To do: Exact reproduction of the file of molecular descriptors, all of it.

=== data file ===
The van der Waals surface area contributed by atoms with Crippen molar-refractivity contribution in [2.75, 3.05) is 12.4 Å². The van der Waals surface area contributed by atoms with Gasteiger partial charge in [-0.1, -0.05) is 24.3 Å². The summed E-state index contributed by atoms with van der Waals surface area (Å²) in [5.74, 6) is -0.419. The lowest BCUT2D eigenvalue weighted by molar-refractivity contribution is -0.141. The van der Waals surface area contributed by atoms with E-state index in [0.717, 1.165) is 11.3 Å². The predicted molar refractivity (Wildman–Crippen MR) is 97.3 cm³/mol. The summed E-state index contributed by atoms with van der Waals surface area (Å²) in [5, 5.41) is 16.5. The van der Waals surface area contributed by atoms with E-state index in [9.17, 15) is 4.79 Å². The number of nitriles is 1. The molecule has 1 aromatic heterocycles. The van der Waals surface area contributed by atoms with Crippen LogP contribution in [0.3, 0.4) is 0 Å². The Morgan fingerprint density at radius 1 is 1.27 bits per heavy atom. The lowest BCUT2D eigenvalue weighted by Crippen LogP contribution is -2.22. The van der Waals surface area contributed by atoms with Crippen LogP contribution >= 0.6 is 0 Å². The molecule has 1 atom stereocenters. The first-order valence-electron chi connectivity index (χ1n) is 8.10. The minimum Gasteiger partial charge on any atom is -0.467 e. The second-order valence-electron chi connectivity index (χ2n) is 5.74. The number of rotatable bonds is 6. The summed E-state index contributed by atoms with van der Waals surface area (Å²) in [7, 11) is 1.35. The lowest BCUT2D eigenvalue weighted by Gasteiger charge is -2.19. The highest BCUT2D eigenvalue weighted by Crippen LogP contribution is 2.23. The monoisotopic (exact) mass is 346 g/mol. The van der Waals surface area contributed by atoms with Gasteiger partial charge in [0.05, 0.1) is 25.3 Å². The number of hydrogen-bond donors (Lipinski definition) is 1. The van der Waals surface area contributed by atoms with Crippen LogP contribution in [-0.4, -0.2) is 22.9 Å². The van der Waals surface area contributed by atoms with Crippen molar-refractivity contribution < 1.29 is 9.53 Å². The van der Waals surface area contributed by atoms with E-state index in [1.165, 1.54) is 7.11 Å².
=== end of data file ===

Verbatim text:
The van der Waals surface area contributed by atoms with Crippen molar-refractivity contribution in [2.75, 3.05) is 12.4 Å². The van der Waals surface area contributed by atoms with Gasteiger partial charge in [-0.1, -0.05) is 24.3 Å². The summed E-state index contributed by atoms with van der Waals surface area (Å²) in [5.74, 6) is -0.419. The lowest BCUT2D eigenvalue weighted by molar-refractivity contribution is -0.141. The van der Waals surface area contributed by atoms with E-state index in [0.717, 1.165) is 11.3 Å². The predicted molar refractivity (Wildman–Crippen MR) is 97.3 cm³/mol. The summed E-state index contributed by atoms with van der Waals surface area (Å²) in [5, 5.41) is 16.5. The van der Waals surface area contributed by atoms with E-state index in [9.17, 15) is 4.79 Å². The number of nitriles is 1. The molecule has 1 aromatic heterocycles. The van der Waals surface area contributed by atoms with Crippen LogP contribution in [0.3, 0.4) is 0 Å². The Morgan fingerprint density at radius 1 is 1.27 bits per heavy atom. The lowest BCUT2D eigenvalue weighted by Crippen LogP contribution is -2.22. The van der Waals surface area contributed by atoms with Crippen LogP contribution >= 0.6 is 0 Å². The molecule has 1 atom stereocenters. The first-order valence-electron chi connectivity index (χ1n) is 8.10. The minimum Gasteiger partial charge on any atom is -0.467 e. The second-order valence-electron chi connectivity index (χ2n) is 5.74. The number of rotatable bonds is 6. The summed E-state index contributed by atoms with van der Waals surface area (Å²) in [7, 11) is 1.35. The lowest BCUT2D eigenvalue weighted by Gasteiger charge is -2.19. The highest BCUT2D eigenvalue weighted by Crippen LogP contribution is 2.23. The monoisotopic (exact) mass is 346 g/mol. The van der Waals surface area contributed by atoms with Gasteiger partial charge in [0.05, 0.1) is 25.3 Å². The number of hydrogen-bond donors (Lipinski definition) is 1. The van der Waals surface area contributed by atoms with Crippen LogP contribution in [-0.4, -0.2) is 22.9 Å². The van der Waals surface area contributed by atoms with Crippen molar-refractivity contribution < 1.29 is 9.53 Å². The van der Waals surface area contributed by atoms with E-state index in [1.165, 1.54) is 7.11 Å².